As audiences have transformed, so have debates. “We now have a better understanding at the front end of policymaking of the potential implications,” said Wartell. “We use microsimulation models to turn evidence into ‘decision-assist tools,’ which provide real-time information as debates unfold and predict the consequences of who wins, who loses, and geographical impacts.”

The role of Urban Institute models and analysis in debates on the repeal of the Affordable Care Act and tax reform show how national audiences are eager to learn the potential ramifications of decisions before they are made.

Data and methods of analysis are evolving

New data sources are challenging researchers as they explore new tools like artificial intelligence, machine learning, and coding languages like R and Python. “It’s very hard to move into this new world and predict where we’ll wind up,” said Gordon Berlin, president of MDRC. “Not only do we decide how to use new types of data to do what we want to do, we have seen our way through things that are now possible but weren’t possible before.”

“It’s incumbent on us to modernize how we do our work, because our clients want information more quickly and in a way that’s digestible for everyone,” said Kathleen Flanagan, president of Abt Associates.

Flanagan added, “Evaluations are bringing implementation science to the table, along with the rigorous quantitative methods. Lots of new and interesting methods are coming together to figure out how to solve complex problems and figure out what works.”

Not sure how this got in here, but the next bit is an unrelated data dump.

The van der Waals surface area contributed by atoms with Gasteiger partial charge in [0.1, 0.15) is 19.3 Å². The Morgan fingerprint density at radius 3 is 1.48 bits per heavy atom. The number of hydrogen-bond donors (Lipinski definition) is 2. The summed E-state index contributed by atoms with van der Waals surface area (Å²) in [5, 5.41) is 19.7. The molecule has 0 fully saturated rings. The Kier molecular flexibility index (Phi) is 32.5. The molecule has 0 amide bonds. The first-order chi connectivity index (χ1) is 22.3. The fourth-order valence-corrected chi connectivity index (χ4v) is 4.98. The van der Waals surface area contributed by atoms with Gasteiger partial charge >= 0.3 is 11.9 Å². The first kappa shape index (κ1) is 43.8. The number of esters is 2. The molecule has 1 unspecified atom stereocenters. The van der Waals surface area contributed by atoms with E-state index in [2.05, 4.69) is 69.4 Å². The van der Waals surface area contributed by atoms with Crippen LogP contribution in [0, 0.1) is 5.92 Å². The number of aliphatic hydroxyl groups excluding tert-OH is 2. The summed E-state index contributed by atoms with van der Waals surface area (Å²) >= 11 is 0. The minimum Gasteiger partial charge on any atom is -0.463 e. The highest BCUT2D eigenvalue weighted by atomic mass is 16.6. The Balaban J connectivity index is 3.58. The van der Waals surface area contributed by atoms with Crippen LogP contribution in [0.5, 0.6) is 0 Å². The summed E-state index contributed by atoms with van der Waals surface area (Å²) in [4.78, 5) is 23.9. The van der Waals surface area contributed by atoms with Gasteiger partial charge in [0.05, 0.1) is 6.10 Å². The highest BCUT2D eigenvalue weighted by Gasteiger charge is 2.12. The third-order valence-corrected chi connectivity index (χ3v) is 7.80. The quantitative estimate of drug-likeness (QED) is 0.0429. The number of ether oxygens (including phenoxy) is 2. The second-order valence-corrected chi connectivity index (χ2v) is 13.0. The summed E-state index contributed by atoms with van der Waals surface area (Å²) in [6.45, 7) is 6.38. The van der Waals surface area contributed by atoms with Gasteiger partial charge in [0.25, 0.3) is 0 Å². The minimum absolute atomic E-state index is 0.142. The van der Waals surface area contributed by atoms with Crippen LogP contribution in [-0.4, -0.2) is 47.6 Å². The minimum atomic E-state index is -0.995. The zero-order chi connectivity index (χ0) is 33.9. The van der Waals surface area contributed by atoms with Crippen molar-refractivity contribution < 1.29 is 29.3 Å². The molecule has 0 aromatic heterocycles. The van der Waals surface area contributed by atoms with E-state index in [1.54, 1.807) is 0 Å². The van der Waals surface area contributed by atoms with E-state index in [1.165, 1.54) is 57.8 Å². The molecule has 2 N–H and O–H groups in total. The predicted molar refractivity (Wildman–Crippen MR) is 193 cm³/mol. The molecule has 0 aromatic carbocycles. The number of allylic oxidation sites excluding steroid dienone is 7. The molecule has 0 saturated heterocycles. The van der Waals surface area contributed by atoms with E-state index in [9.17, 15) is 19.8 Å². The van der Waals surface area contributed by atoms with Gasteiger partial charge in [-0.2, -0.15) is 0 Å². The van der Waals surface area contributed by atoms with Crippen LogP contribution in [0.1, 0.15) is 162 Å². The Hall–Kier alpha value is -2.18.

These technological leaps require research organizations to find people with new skills and knowledge of these systems. Avi Benus, CEO of IMPAQ, noted how his organization often competes with Amazon for the same candidates to join their workforce. “Perhaps we are both data science companies, rather than a retail company and a policy research company,” he said. “Change is permeating everything that we do, not only in our industry but in every industry right now.”

Technological change threatens to leave some behind

New computing tools like artificial intelligence and predicative analytic tools are being used to produce a list of consequences, based on policy proposals or other factors. But what if instead, Wartell asked, the process started by optimizing for specific outcomes?

“People are using these new tools in ways that have major implications that we don’t yet understand,” Wartell explained. “We’re starting to see that many tools don’t incorporate societally important factors, like race, into their dimensions, even though race is so profoundly linked to other variables and inequalities in our society.

“That’s why some civil rights leaders are concerned that technological advancement in some fields threatens to further harden disparities and disadvantages. So one critical challenge facing us is to better understand exactly how others are using these tools and the impacts they may have on our society.”